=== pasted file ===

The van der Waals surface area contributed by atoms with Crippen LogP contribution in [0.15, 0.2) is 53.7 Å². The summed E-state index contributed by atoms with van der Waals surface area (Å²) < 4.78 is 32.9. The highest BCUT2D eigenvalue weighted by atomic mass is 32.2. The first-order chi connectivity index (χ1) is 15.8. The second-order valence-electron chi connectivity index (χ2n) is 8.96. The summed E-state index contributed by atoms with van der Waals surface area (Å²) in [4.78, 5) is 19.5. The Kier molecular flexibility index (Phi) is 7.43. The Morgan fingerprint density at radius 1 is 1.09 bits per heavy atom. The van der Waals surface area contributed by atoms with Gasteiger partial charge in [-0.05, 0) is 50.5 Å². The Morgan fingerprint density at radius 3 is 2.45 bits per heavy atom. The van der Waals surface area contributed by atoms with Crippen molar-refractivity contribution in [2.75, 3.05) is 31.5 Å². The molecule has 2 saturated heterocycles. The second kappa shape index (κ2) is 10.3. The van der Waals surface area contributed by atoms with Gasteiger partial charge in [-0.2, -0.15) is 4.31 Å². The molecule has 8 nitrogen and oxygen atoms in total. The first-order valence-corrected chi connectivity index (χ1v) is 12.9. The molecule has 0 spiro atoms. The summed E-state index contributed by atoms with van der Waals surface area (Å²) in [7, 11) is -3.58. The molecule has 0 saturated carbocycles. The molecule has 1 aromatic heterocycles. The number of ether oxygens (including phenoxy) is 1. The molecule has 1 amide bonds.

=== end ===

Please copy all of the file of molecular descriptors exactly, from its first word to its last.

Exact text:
The van der Waals surface area contributed by atoms with Crippen LogP contribution in [0.15, 0.2) is 53.7 Å². The summed E-state index contributed by atoms with van der Waals surface area (Å²) < 4.78 is 32.9. The highest BCUT2D eigenvalue weighted by atomic mass is 32.2. The first-order chi connectivity index (χ1) is 15.8. The second-order valence-electron chi connectivity index (χ2n) is 8.96. The summed E-state index contributed by atoms with van der Waals surface area (Å²) in [4.78, 5) is 19.5. The Kier molecular flexibility index (Phi) is 7.43. The Morgan fingerprint density at radius 1 is 1.09 bits per heavy atom. The van der Waals surface area contributed by atoms with Gasteiger partial charge in [-0.05, 0) is 50.5 Å². The Morgan fingerprint density at radius 3 is 2.45 bits per heavy atom. The van der Waals surface area contributed by atoms with Crippen molar-refractivity contribution in [2.75, 3.05) is 31.5 Å². The molecule has 2 saturated heterocycles. The second kappa shape index (κ2) is 10.3. The van der Waals surface area contributed by atoms with Gasteiger partial charge in [-0.2, -0.15) is 4.31 Å². The molecule has 8 nitrogen and oxygen atoms in total. The first-order valence-corrected chi connectivity index (χ1v) is 12.9. The molecule has 0 spiro atoms. The summed E-state index contributed by atoms with van der Waals surface area (Å²) in [7, 11) is -3.58. The molecule has 0 saturated carbocycles. The molecule has 1 aromatic heterocycles. The number of ether oxygens (including phenoxy) is 1. The molecule has 1 amide bonds.